Attempted bank robber demands cash transfer ... to his own account


Re: You know you're a loser when...

You know you're a loser when...

You try to cash a stolen payroll check, and the teller recognizes her husband's name on the check.


Unlucky maybe, but not what I would call a loser in the sense which I think you mean... unless said loser knew the couple of course and still didn't think she'd notice.

Geeks on quest for world's most pointless YouTube video


IOCOSE are a collective of four artists: Matteo Cremonesi (Brescia, IT), Filippo Cuttica (London, UK), Davide Prati (Berlin, DE) and Paolo Ruffino (London, UK). They have been working as a group since 2006 through a variety of media, such as websites, videos, social networks, portraits, sunflower seeds and dogs.


No doubt a funny project, but it does look a bit like a bunch of professional artists trying to discredit anyone not a professional artist by picking out the worse examples.

Why do driverless car makers have this insatiable need for speed?


Re: Mandatory

I'm not sure that rising insurance premiums will be allowed to reach a point where people can't afford them. That doesn't really play out very well for the insurance industry...


I suppose that depends on how driverless cars are insured. If the owner has no effect on operation then making owners buy insurance seems pointless and the vehicle should effectively be insured by the manufacturer. In that case large part of the car insurance industry will wither and die.

If the user is still expected to maintain insurance to use the road, then from the insurance industries point of view, it's still just a car policy with a different risk analysis, so long as the average profit margin per policy remains the same then I don't see why the car insurance industry would care.

W3C's failed Do Not Track crusade tumbles to ad-blockers' Vietnam


Advertising on websites

Advertisers already know a fair bit about a site reader by knowing about the site not the reader. If I'm reading TheReg or Slashdot, I'm probably interested in Tech, so advertise Tech related products to me. If I'm reading a Motorbike forum, show me a picture of that latest Ducati.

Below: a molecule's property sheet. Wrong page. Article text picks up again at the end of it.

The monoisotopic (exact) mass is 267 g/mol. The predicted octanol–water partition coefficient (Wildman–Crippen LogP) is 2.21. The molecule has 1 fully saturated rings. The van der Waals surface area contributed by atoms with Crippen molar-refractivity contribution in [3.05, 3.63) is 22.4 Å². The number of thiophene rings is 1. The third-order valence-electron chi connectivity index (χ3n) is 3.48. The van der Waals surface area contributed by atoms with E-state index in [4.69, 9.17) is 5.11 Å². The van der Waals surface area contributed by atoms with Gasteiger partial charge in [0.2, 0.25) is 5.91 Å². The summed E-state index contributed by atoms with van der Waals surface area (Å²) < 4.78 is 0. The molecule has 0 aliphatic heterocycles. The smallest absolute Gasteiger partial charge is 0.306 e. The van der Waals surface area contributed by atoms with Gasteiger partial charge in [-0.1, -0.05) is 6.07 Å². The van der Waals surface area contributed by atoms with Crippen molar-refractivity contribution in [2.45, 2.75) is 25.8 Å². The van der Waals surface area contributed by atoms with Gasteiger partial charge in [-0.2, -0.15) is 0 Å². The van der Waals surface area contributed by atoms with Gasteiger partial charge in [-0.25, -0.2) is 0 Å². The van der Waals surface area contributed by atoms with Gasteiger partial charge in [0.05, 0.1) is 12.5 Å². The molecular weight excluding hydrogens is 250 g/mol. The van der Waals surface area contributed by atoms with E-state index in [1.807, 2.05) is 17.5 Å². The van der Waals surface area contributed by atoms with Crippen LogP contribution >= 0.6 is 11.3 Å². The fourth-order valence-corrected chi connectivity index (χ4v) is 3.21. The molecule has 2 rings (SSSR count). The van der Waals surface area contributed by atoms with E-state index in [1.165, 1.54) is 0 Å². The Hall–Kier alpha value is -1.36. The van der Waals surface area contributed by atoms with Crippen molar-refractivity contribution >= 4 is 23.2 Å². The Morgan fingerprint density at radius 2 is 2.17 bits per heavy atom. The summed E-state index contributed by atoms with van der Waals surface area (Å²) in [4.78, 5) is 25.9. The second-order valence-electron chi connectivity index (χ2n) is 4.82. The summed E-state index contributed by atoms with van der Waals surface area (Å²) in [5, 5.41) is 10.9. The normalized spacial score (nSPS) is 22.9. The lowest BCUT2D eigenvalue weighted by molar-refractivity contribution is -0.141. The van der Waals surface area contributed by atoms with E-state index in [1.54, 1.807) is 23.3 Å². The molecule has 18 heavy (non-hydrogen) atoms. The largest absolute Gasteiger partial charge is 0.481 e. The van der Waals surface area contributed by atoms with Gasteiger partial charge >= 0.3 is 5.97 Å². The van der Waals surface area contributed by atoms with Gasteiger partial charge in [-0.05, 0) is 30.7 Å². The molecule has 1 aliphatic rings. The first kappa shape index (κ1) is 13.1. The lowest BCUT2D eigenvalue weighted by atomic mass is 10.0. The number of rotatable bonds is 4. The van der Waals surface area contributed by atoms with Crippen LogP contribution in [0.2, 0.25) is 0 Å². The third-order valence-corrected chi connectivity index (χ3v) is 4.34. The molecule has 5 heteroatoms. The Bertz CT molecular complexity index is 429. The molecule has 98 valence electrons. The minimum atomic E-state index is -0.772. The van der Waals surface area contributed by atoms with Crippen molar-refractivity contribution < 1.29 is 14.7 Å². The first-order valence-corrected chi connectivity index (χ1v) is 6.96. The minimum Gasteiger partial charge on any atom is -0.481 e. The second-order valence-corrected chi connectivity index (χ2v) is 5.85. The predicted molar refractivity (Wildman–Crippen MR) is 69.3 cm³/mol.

You don't need to track me individually from the Tech related site to the Motorbike related site just to show me an Intel ad while I'm asking a forum about bleeding brake lines.

I've never had a big problem with ads, except maybe Popups etc which get in the way of the article I'm reading, but I have a big problem with companies I have no relationship with logging every webpage I visit and that desire to avoid tracking is what forces me to run with RequestPolicy etc.

The Online Advertising industry seem more interested in tracking than advertising.

NHS England backs down over another data extraction scheme


After all the fuss they've walked into by now you'd have expected them to have learned some lessons.


Lessons were learnt, unfortunately the lesson wasn't sale of patient data is bad, it was don't let privacy campaigners find out about the scheme ahead of time.

The insidious danger of the lone wolf control freak sysadmin


Well, that article all seemed a bit wishy-washy and didn't really go anywhere.

Don't panic. Stupid smart meters are still 50 years away


Auto Switching

The only Smart Meter that I would consider worth while would be one which compares the unit prices on offer from each supplier at different times during the day and auto switched supplier for me.

Web tracking puts lead in your saddlebags, finds Mozilla study


Re: A revelation

+1 for Request Policy here

However, trying to find the right combination of domains to enable to see the content you wanted to look at is not always an easy thing to do.

mSpy: We haven't been breached. Customers: Oh yes you have


Re: mSpy statement

As I understand things, if mSpy had been UK-based then it would be legally obliged to inform people if personal data it holds on them had been breached.

"Dear X, you don't know it, but we've been snooping on you and harvesting details about your personal life....."


Don't companies in this country also need informed consent to collect personal data? Seems mSpy would fail at the first hurdle in this country because they would need permission of every target they are tracking to be able to collect anything.

Employers would be able to make users of company phones give consent but then it's not a secret monitoring system any more.

Parents giving consent for collection of personal data on their children is a bit murkier. I'm not sure how that would work.

Zuck can EFF off: Internet.org is SO NOT the INTERNET


I see the value coming from 2 directions

1) Today's poorest are tomorrows outsourcing locations

A bit of investment now gains you a huge market share for those groups most likely to have big percentage increases in income in the future. A group who will be very easy to profile by the gatekeepers because all the traffic is in plain text.

2) Chance to become de facto communications provider

A bit of investment now means you already have a network in place ready for expansion as a poor country starts to increase it's communications requirements as it takes on outsourcing work for the 1st world, why use a local company when Internet.org already has a fledgling comms network in place and serving people in exactly the sort of locations outsourcers are likely to want a comms network.

Amazon fires rocket up FAA for dithering on drone approval